Word a Day: 31/3/15 – 2/4/15


Today’s collection is mixed in genre. The first is a development on a scene from my previous entry, expanding on the journey along the West Highland Way. The two latter stories are very different to my usual writing. I do not tend to write much murder or love stories (if you can describe either of these narratives so), so excuse me for it seeming rusty.

I hope you enjoy this entry.


Splosh. My foot had sank into (yet another) dismal little pot hole in the sand-like path, drowning the front half of my boot in yellowish-brown water. The rain was coming down in droves, flinging itself against my side like bullets hurled by the gale.

The hills on either side of the glen looked like great gods, looming over the tiny road that snaked about their feet. Their heads were grey and purple, heavy with the weight of the saturated clouds. It had been three days since I had made out from Mulgaive, on the 151 kilometre journey to Fort William.

Now, here I stood, battered by the relentless storm that had been running towards me from the. Pushing forwards I made my way further into the shadow of the mountains; The Great Shepherd on my left, standing like a guard to the glen.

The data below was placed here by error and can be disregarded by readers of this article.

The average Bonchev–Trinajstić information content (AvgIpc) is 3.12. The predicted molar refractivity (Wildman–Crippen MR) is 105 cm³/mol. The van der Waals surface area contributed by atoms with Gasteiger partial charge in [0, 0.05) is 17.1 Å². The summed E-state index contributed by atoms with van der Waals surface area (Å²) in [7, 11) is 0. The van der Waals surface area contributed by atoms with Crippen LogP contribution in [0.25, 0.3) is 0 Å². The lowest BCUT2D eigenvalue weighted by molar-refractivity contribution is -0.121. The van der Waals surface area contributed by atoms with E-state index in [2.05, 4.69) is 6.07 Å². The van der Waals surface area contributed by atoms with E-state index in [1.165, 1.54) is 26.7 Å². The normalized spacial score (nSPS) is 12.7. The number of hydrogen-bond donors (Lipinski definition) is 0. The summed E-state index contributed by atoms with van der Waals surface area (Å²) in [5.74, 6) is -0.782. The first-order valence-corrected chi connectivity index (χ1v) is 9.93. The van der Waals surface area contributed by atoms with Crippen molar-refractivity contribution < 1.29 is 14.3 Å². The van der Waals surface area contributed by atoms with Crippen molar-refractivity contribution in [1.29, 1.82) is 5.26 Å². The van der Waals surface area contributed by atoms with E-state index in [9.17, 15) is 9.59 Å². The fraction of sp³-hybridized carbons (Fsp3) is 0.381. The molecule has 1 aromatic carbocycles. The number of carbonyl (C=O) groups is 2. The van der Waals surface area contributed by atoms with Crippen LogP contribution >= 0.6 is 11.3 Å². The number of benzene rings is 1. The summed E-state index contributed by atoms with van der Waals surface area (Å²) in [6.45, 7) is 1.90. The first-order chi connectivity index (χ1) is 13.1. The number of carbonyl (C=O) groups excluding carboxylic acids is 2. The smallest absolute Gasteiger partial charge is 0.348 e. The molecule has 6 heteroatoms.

For the next three hours I trudged on, taking two steps forward and one step back for every time the wind threw itself into my face. As I neared my destination, my nose felt like it was no longer part of me, and every piece of clothing I had felt like it was now just another layer of skin.

I followed the road, and turned left before a small bridge that spanned across a torrent of water. Finally, the lights of the Clachaig Inn shone out of the darkness on my right, some half a mile away, down a twisting single-track road.

Not long after veering off from the main road I stood at the steps to the Clachaig Inn. A sorry sight I must have looked to anyone looking out, or perhaps like some wondering stranger in a horror movie. The rain had eased up a little, but it still trickled down the front of my hood, into my clothes underneath

I opened the door to the Inn, and warmth flowed over me like the morning sun, and the rich smell of Scottish food pulled me in by the nose As I stood in the entranceway – unbuckling my rucksack, and peeling off my dripping jacket – a burly-looking man, who sported a grizzly beard, came in and handed me a towel.

“Give yourself a scrub, son”, he growled in a humorous tone, “where have you come from?”

Rubbing my head with the coarse towel, I replied, “started in Mulgaive three days ago, heading up to Fort William.”

He made a noise close to a bark, which I took to be a laugh. “You doin’ the West Highland Way? You gotta go back about a mile or so to get up the Devil’s Staircase then!”

“I couldn’t pass up the chance to get a good meal in,” I said. I was starting to get that drained, hollow feeling of hunger.

“Don’t worry, son. We’ll get ye sorted out! I’ll just take your jacket into the dry room, eh?”